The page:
Jane Kuhn - Apr 10, 2017

Is a Walk-Behind Tractor Right for You?

Photo of BCS with Flail Mower attachment. Photo credit: Eliza Milio


If you’re continuing to expand a hand-cultivated production system, sooner or later, you may find your production size has reached the “awkward stage.” The awkward stage is that blurry boundary where the cultivated ground is too much to keep up with by hand, but perhaps not quite big enough to justify the investment in a tractor. If you’re at the micro-production scale and are looking to improve efficiency, you might be a solid candidate for a two-wheeled, walk-behind tractor. Walk-behinds are typically selected by farmers who plant densely, have odd shaped fields (often due to maximizing limited space), or are concerned about compaction in high clay content soils. There are several walk-behind tractors on the market; BCS is a popular brand offering lots of options and serves as a good measure for assessing the potential costs and benefits of acquiring this type of tool.

BCS history and dealers
Originating in Italy during the 1940s, this two-wheeled tractor was initially designed to aid small-scale hay farmers on sloped terrain by replacing the hand harvesting of wheat with a sickle bar mower. By the time BCS came to the U.S. in the 1970s, the company had already expanded the capabilities of the walk-behind tractor by adding multiple implements and various engine sizes. Their domestic headquarters are located in Portland and they have dealers all over the country, but if you’re looking to purchase a BCS tractor, I’d recommend Earth Tools. A family-owned business in Kentucky, they are extremely knowledgeable and carry a lot of inventory, minimizing the turnaround time on ordered parts.

Options
Offering up to 10 different tractors and about 20 different implements, the uses for BCS tractors are quite varied. With attachments including flail mower, power harrow, rotary plow, and cultivators, the BCS can potentially supply all you need to create raised beds, maintain vegetable crops and manage cover crops. The trick is choosing the right tractor for your needs. If you’re planning on managing a row crop production with a walk-behind, you’ll likely want to go big– this way you can utilize the widest variety of implements, particularly those that require more horsepower, like the mowers.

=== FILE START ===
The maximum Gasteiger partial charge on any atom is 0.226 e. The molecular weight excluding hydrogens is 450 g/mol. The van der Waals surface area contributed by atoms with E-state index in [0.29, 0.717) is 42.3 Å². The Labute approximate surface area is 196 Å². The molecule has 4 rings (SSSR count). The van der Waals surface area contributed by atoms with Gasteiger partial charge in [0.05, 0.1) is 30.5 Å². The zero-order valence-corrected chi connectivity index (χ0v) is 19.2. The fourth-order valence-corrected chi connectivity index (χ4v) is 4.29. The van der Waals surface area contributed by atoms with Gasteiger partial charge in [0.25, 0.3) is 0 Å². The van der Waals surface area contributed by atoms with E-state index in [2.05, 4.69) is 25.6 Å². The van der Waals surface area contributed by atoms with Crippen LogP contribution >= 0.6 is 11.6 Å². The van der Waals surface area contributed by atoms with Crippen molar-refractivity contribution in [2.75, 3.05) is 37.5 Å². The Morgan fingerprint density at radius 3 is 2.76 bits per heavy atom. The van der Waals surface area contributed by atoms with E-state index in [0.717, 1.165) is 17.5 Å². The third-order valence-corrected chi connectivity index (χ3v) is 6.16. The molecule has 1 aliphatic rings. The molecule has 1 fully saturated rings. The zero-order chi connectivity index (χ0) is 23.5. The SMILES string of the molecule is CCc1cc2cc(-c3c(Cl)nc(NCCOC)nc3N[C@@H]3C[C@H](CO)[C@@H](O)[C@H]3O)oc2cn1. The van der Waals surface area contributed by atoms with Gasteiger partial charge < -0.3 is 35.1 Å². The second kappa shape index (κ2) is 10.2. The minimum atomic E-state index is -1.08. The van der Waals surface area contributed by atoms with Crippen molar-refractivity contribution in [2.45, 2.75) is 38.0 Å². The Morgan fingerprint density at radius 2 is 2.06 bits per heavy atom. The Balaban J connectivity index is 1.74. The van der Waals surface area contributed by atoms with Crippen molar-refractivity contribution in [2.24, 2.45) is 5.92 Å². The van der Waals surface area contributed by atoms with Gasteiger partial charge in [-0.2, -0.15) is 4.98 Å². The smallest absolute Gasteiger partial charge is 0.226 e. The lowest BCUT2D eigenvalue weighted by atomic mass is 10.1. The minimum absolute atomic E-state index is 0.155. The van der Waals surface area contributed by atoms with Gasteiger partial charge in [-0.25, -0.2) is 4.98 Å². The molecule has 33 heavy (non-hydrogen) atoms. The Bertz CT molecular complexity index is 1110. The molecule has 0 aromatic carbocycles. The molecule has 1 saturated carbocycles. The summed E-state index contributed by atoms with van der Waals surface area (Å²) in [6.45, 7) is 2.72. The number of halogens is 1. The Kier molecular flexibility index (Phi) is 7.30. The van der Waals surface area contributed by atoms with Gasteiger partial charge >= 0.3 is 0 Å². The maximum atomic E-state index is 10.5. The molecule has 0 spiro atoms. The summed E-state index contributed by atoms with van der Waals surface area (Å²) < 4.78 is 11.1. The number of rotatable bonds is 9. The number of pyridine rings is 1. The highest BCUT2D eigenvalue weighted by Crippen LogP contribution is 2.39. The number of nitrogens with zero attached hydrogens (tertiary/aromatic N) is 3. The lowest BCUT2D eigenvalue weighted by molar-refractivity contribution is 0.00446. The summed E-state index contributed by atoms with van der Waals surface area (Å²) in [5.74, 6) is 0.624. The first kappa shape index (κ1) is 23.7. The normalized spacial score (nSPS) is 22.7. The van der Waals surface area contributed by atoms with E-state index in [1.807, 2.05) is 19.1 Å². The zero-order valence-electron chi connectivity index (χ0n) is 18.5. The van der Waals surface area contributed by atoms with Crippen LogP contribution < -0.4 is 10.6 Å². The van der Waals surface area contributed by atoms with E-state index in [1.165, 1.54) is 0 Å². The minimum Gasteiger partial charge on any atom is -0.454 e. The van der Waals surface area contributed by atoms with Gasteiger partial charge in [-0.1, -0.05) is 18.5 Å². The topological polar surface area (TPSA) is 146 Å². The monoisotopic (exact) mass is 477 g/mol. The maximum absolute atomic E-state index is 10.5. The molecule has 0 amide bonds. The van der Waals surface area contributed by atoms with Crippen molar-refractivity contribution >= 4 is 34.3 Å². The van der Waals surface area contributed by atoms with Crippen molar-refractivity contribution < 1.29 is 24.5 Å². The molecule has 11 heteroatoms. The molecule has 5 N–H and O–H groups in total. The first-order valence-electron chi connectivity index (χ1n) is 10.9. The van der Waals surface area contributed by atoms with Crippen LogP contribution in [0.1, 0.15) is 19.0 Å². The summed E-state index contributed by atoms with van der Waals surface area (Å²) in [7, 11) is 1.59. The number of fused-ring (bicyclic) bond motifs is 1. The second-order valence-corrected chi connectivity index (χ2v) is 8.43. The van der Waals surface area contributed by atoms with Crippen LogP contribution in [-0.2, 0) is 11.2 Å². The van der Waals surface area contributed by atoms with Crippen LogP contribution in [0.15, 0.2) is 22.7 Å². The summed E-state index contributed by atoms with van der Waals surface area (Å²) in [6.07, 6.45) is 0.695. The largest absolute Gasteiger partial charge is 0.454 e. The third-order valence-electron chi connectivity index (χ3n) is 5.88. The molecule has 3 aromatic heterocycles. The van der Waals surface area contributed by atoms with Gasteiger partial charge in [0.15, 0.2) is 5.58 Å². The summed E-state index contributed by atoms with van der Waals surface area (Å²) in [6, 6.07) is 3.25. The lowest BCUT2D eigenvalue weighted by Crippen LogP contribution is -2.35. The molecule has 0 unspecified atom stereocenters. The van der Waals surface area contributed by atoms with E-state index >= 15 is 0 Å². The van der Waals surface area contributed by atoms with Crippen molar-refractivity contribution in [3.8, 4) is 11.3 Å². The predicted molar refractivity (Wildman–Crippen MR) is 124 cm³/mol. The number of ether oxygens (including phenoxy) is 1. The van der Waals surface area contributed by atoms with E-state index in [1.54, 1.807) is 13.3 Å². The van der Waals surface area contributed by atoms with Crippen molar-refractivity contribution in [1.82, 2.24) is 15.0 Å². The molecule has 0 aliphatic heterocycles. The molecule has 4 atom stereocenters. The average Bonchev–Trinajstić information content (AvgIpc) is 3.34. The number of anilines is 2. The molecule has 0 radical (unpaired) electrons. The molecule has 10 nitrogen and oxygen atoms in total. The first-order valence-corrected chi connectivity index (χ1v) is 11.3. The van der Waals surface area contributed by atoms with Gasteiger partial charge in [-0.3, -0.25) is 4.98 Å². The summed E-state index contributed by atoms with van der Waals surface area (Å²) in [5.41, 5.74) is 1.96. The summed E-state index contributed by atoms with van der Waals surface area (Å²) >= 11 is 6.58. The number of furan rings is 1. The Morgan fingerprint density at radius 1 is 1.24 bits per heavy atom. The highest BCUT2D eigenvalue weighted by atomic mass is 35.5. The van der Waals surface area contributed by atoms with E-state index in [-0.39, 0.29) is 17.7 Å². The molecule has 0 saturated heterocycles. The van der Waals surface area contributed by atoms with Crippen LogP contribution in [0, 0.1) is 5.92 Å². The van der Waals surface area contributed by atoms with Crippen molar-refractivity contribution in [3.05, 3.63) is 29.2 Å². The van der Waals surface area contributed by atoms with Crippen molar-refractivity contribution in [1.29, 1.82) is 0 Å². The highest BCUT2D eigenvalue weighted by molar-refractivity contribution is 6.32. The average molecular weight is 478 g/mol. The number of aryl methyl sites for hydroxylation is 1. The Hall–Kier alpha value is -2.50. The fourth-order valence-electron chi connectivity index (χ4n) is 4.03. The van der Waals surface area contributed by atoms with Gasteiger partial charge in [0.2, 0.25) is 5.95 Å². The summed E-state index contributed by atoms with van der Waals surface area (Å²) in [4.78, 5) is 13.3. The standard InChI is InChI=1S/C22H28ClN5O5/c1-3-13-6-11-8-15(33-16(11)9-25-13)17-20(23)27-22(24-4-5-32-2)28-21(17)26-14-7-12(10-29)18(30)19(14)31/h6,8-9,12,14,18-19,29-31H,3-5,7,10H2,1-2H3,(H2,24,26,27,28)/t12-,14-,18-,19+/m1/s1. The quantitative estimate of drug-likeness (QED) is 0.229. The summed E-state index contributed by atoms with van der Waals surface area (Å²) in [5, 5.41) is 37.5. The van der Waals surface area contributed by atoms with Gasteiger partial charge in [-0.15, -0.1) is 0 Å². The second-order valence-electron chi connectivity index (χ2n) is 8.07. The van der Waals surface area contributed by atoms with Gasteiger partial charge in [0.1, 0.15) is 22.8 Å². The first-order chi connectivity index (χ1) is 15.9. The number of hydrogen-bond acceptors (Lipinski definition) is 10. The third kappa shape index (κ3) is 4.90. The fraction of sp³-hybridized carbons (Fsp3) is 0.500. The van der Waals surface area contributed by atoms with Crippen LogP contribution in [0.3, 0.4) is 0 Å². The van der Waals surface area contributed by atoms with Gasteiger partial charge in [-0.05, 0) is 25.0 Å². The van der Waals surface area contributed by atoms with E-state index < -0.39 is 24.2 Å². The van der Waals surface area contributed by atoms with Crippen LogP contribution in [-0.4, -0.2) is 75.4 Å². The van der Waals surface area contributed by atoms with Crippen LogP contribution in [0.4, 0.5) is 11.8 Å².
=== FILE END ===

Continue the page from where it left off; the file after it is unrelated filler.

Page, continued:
Is a walk-behind tractor right for you?
This is the big question, and it all comes down to scale and systems. Assuming you’re considering a high horse powered model, and acquiring at least 2-3 implements, you could be looking at an investment of somewhere between $7,000 - $10,000 (all new). Most walk-behind owners are cultivating just a few acres; rarely more than three. Jean-Martin Fortier, author of the well-known handbook, The Market Gardener, has developed an efficient and profitable farming system utilizing a BCS on 1.5 acres of land. If you’re scaled up past 2-3 acres, a four-wheel tractor is likely going to be a better option. However, even if you’re growing on much greater acreage with riding tractors, the BCS might still be a handy tool to navigate perennial alleys and corners too narrow for a four-wheel tractor, or to manage inconvenient single or partial rows in a mixed block or field, or even for use in permanent or semi-permanent high tunnels.

Other things to consider
A BCS tiller or other walk-behind tractors can be a valuable addition to your fleet of tools if you’re small scale farming...at the cusp of tractor scale but not quite there. Given that they aren’t cheap, and can feel a bit unwieldy, it’s likely an investment only worth making if you intend to utilize its capacity for multiple implements. In this case, it’s better to select the larger, more powerful models. Although they’ll be more machine to lug around, it’s worth having the option to select any implement as you experiment and fine-tune your system. I’d also recommend the PTO quick coupler– well worth the investment for easy implement changes!

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Jane works as a Field Production Specialist at the Center for Agroecology and Sustainable Food Systems, where her days are filled with tractor work, irrigation coordination, orchard care, and educating apprentices and interns. Her favorite way to end a long day's work in the sun, is running down the hill to Mitchell's Cove and jumping in the Pacific.

Comments

Wasikye Godfrey

Jul 26, 2018 at 11:37 AM

Can I know more about a walk behind tractor which can do weeding of maize and do the plowing at same time?Thank you!Godfrey

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